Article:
These two things can reduce Pfizer vaccine’s effectiveness

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In a new study from Yale, researchers found that the Pfizer-BioNTech vaccine was more than 91% effective at reducing transmission of coronavirus in Israeli households before the emergence of the Delta variant.

However, the combined effect of the new variant and waning vaccine-induced immunity considerably reduced the vaccine’s effectiveness against transmission over time.

The findings are based on an analysis of medical information from 2.5 million people—about a quarter of Israel’s population.

Between June 1, 2020 and July 28, 2021, nearly 1.5 million people in the dataset received two doses of the Pfizer vaccine, and only about 6,500 tested positive for coronavirus following the second dose.

In the study, the team developed a household transmission model to assess the risk of infection based on an individual’s vaccination status and that of other household members.

Before the emergence of the delta variant in Israel, vaccination reduced the risk of being infected by 89% and lowered the risk that people with breakthrough infections would transmit the virus to other household members by 23%.

The team found after the emergence of the delta variant, however, vaccination no longer reduced the infectiousness of breakthrough cases and provided slightly less protection against infection.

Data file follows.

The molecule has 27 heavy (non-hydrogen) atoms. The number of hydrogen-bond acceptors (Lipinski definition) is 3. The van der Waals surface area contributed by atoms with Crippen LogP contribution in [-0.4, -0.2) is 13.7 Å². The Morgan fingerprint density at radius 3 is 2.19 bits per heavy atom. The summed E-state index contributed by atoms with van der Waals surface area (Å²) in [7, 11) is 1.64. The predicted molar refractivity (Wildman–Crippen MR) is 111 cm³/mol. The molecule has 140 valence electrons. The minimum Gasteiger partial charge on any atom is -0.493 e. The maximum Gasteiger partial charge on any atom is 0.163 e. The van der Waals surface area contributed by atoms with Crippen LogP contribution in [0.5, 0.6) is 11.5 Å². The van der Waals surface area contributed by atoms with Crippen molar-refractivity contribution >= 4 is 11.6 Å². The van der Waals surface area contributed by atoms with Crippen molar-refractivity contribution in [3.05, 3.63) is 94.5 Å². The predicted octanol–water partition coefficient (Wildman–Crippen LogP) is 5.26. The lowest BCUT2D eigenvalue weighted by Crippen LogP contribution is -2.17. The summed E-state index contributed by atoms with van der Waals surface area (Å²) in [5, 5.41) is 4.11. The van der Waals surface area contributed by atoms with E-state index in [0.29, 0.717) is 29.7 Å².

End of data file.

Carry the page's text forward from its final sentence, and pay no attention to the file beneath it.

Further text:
Instead, people who had received their second dose of vaccine more than 3 months ago were only 40% less likely to be infected compared to an unvaccinated person and may have actually been more likely to transmit the delta variant to other households members if they were infected.

The analysis suggests that while vaccines provide good protection against coronavirus infection, this protection wanes over time.

Moreover, vaccinated people who got infected with the delta variant were just as infectious as unvaccinated cases.

This emphasizes the need for booster doses and for people who are infected to isolate regardless of whether or not they are vaccinated.

If you care about Covid, please read studies about the most effective face-mask practices to reduce spread of COVID-19, and existing drug that could prevent COVID death.

For more information about Covid, please see recent studies about the cause of severe disease and death in COVID-19, and results showing that with time and without masks, protection of COVID-19 vaccines decreases.

The study is published in Science and was conducted by Virginia Pitzer et al.

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